And while O’Donnell followed Carfrae to Kailua-Kona, Hawaii, in 2009 to watch her debut at the Ironman World Championship, where she would finish second to Wellington with a record-breaking marathon split, it wasn’t until Carfrae’s second attempt at Kona, in 2010, that the allure and magic of the Big Island actually set in for O’Donnell.
For one thing, last year O’Donnell found himself in the fortuitous position of having front-row seats to all the action.
“I was lucky enough to be in a control car observing the entire bike course and the men going up to Hawi,” he said. “It taught me to be patient. And to know the players and when to react to certain moves and know which moves not to react to.”
But the biggest impact came simply from watching his girlfriend—a woman whose relationship with him had only strengthened during the year they had been together—accomplish a goal she had sought for years.
“Watching her face when she crossed the line [in first], I could feel the emotions she was expressing,” he said.
The feeling was powerful.
“I felt the energy and the history in Kona and I came away really wanting to experience that for myself,” he said. “There is something in the air that is raw excitement and positive energy.”
After his stay on the Big Island, it didn’t take him long to decide that he was made for the iron distance.
“I wasn’t a superstar ITU racer, but I was on the national team, and at the end of ’08, people were asking me if this was my first year as a professional,” he said. “That shows you just how much off the radar ITU racing is in the States. At the end of the day, it is also about career development and reputation. I feel I am really starting to develop that in long course. I am building a brand that will carry on after my racing career is over in eight years, and I can be a part of the sport after my racing career.”
While English ultimately coaches O’Donnell because of his will, desire and mental fortitude, English has stressed that O’Donnell needs to develop his mental toughness on a different level if he wants to succeed in the sport’s most competitive long-course race.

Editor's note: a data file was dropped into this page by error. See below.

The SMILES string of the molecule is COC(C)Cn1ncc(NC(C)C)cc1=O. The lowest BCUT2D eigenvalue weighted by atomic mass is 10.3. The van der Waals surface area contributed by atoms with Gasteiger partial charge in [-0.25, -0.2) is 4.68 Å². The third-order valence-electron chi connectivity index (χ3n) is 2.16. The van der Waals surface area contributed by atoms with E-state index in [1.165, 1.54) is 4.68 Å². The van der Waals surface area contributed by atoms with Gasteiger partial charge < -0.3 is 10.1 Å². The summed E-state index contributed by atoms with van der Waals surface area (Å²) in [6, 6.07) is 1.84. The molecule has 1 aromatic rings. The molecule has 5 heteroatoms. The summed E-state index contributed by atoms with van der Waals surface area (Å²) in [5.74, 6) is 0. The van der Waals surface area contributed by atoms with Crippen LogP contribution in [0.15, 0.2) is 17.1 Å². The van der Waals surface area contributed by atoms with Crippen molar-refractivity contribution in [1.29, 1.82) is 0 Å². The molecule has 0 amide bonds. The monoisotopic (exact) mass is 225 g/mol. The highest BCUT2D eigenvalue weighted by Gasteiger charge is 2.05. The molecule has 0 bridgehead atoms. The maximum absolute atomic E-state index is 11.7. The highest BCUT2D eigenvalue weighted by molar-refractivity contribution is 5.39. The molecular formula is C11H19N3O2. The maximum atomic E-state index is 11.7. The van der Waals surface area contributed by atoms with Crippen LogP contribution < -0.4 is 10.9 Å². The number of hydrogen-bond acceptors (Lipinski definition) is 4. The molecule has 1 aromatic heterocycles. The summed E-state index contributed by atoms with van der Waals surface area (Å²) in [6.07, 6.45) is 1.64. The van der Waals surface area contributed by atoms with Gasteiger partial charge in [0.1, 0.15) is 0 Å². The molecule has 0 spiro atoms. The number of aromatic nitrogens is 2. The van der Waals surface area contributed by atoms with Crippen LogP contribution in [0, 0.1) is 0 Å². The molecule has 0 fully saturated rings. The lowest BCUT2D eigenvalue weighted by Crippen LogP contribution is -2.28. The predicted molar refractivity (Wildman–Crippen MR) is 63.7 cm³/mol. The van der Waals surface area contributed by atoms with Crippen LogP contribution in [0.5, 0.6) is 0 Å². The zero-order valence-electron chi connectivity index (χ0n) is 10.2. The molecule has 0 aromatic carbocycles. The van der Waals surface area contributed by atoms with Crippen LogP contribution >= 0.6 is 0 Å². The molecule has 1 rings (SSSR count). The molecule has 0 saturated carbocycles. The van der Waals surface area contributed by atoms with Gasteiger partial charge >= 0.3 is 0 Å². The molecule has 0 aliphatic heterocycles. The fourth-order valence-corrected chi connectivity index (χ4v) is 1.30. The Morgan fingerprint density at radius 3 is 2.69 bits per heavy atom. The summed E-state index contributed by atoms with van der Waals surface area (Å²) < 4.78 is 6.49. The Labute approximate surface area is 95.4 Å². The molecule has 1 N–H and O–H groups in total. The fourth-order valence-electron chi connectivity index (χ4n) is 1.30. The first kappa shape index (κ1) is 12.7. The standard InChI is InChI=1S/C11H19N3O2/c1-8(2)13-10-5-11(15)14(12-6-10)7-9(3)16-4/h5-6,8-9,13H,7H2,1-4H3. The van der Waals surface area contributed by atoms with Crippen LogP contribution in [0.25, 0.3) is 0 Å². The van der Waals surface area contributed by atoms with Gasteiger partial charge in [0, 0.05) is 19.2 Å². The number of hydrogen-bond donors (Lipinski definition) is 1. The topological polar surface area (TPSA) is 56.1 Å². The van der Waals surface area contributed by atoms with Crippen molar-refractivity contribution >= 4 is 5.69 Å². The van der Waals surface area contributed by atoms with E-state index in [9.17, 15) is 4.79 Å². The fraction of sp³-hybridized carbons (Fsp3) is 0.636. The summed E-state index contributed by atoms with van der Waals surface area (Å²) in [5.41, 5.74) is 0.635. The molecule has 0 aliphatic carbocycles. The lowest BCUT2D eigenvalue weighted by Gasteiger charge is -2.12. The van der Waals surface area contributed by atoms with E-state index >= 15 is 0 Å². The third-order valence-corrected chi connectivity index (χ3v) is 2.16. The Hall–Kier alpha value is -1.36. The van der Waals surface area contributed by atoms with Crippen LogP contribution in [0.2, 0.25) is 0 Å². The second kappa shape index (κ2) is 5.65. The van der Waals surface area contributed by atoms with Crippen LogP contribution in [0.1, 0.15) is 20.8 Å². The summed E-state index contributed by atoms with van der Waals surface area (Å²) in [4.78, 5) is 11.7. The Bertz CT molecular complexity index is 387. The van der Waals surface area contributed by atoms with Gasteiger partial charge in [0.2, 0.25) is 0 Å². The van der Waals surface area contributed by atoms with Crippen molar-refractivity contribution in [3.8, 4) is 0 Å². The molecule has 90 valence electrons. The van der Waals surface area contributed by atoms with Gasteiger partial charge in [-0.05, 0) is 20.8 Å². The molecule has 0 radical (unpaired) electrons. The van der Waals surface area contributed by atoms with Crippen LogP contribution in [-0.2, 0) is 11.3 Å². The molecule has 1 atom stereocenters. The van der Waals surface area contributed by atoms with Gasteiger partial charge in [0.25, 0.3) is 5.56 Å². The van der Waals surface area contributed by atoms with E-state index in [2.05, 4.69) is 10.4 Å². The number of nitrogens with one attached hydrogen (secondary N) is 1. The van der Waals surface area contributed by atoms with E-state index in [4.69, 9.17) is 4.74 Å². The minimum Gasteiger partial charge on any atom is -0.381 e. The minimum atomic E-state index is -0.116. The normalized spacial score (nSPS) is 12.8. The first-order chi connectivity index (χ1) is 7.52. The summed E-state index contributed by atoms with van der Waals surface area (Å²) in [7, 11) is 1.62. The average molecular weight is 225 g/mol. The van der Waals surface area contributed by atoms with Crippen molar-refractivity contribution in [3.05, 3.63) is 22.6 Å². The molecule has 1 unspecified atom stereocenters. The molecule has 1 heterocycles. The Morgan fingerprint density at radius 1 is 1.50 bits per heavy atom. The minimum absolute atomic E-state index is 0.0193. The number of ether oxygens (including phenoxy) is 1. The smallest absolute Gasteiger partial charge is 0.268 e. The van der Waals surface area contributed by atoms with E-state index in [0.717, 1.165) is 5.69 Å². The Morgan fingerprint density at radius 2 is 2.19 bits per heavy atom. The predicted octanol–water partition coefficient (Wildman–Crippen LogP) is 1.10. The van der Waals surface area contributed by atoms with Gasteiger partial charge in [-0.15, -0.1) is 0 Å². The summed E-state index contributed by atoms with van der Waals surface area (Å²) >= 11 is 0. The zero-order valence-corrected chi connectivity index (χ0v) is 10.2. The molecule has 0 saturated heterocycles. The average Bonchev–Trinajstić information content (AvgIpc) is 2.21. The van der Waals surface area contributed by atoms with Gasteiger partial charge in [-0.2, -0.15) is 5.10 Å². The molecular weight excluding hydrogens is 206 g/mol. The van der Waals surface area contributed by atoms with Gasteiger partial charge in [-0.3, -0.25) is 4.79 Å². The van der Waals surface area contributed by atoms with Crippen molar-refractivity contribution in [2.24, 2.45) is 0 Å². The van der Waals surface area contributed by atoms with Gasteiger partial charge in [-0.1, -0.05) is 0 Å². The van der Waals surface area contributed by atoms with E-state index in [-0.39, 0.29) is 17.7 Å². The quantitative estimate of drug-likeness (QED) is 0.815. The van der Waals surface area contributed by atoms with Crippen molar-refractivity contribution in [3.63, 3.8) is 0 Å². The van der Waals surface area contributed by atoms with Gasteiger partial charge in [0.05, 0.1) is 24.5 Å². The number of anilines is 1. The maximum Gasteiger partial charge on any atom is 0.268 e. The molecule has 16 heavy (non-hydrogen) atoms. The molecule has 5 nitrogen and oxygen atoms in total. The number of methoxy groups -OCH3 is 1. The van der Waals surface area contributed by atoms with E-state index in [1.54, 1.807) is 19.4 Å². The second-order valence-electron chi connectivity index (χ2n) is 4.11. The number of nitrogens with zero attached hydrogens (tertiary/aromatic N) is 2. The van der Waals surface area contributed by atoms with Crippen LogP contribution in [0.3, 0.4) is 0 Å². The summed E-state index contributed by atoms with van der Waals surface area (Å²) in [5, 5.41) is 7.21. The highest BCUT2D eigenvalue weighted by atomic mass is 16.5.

“The type of athletes who do well at Kona are very mentally tough, very stoic, very psychologically self-sufficient,” said English. “I remember Peter Reid was incredibly happy going out to train for eight or nine hours by himself. He was not afraid to be alone.”
That’s why O’Donnell made it a point during his winter training camp in Tucson to go out alone on his longest-ever 23-mile run the day after a fast, draining and solo 102-mile bike with 2,500 feet of climbing.
“It is important to do without external stimuli, to go out there and go through those ups and downs you will face when you are alone on the lava fields getting depressed and stressed,” English said. “You need to train yourself to work it out on your own.”
While he concedes that anything can happen during an Ironman, he doesn’t put any limits on O’Donnell’s potential at the iron distance.
“All champions fight through in that same realm,” English said. “When you get off the bike, you have to begin the new leg and put all that behind. Tim has what I believe is a physical and psychological arsenal and skill set to run whatever he needs on the day. I truly believe that.”
O’Donnell understands that the Kona gods are fickle, and any number of issues could disrupt his admittedly long-shot bid at the title this year.
Case in point: his first three races of 2011. After a dominating win at Ironman 70.3 San Juan, he suffered some gastrointestinal woes that led to some vomiting during the last half of the run at Ironman 70.3 Texas. The very next week, O’Donnell was taking antibiotics to stem a fever but opted to tee it up at the New Orleans 70.3 anyway. He slogged through the run and ran 10 minutes slower than he should have.
At press time, O’Donnell has had five weeks to rest and recover, and he should do well at Ironman Texas. But if not, English says O’Donnell will focus on the Ironman 70.3 World Championship in Las Vegas and put off Kona for another year. That way, he won’t wear himself out chasing Ironman points.
But O’Donnell has faith in his preparation—and his ability to bounce back however things play out. And he is willing to keep trying, however many years it takes.
“I think my skill set in terms of dedication and focus and not giving up in the face of obstacles was a process that took a long time to get to where I am,” O’Donnell said. “Those intrinsic qualities are the ones that make you succeed at the longer distance.”